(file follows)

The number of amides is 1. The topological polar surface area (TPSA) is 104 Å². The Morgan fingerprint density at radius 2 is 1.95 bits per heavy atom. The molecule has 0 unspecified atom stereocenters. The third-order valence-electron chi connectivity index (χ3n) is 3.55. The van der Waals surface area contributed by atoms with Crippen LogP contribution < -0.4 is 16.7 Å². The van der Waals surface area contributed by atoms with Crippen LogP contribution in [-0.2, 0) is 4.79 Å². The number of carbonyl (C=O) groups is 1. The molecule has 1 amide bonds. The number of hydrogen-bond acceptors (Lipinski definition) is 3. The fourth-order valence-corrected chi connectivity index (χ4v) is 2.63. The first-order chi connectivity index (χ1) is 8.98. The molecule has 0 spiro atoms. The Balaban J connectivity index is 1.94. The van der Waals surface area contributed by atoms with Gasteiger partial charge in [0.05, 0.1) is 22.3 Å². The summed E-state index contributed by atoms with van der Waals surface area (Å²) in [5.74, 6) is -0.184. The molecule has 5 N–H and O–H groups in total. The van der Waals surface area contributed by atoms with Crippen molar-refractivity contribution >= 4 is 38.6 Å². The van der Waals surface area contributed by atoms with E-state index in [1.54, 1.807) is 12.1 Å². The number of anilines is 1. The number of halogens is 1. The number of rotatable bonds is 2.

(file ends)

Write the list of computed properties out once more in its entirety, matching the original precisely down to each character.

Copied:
The number of amides is 1. The topological polar surface area (TPSA) is 104 Å². The Morgan fingerprint density at radius 2 is 1.95 bits per heavy atom. The molecule has 0 unspecified atom stereocenters. The third-order valence-electron chi connectivity index (χ3n) is 3.55. The van der Waals surface area contributed by atoms with Crippen LogP contribution < -0.4 is 16.7 Å². The van der Waals surface area contributed by atoms with Crippen LogP contribution in [-0.2, 0) is 4.79 Å². The number of carbonyl (C=O) groups is 1. The molecule has 1 amide bonds. The number of hydrogen-bond acceptors (Lipinski definition) is 3. The fourth-order valence-corrected chi connectivity index (χ4v) is 2.63. The first-order chi connectivity index (χ1) is 8.98. The molecule has 0 spiro atoms. The Balaban J connectivity index is 1.94. The van der Waals surface area contributed by atoms with Gasteiger partial charge in [0.05, 0.1) is 22.3 Å². The summed E-state index contributed by atoms with van der Waals surface area (Å²) in [5.74, 6) is -0.184. The molecule has 5 N–H and O–H groups in total. The van der Waals surface area contributed by atoms with Crippen molar-refractivity contribution >= 4 is 38.6 Å². The van der Waals surface area contributed by atoms with E-state index in [1.54, 1.807) is 12.1 Å². The number of anilines is 1. The number of halogens is 1. The number of rotatable bonds is 2.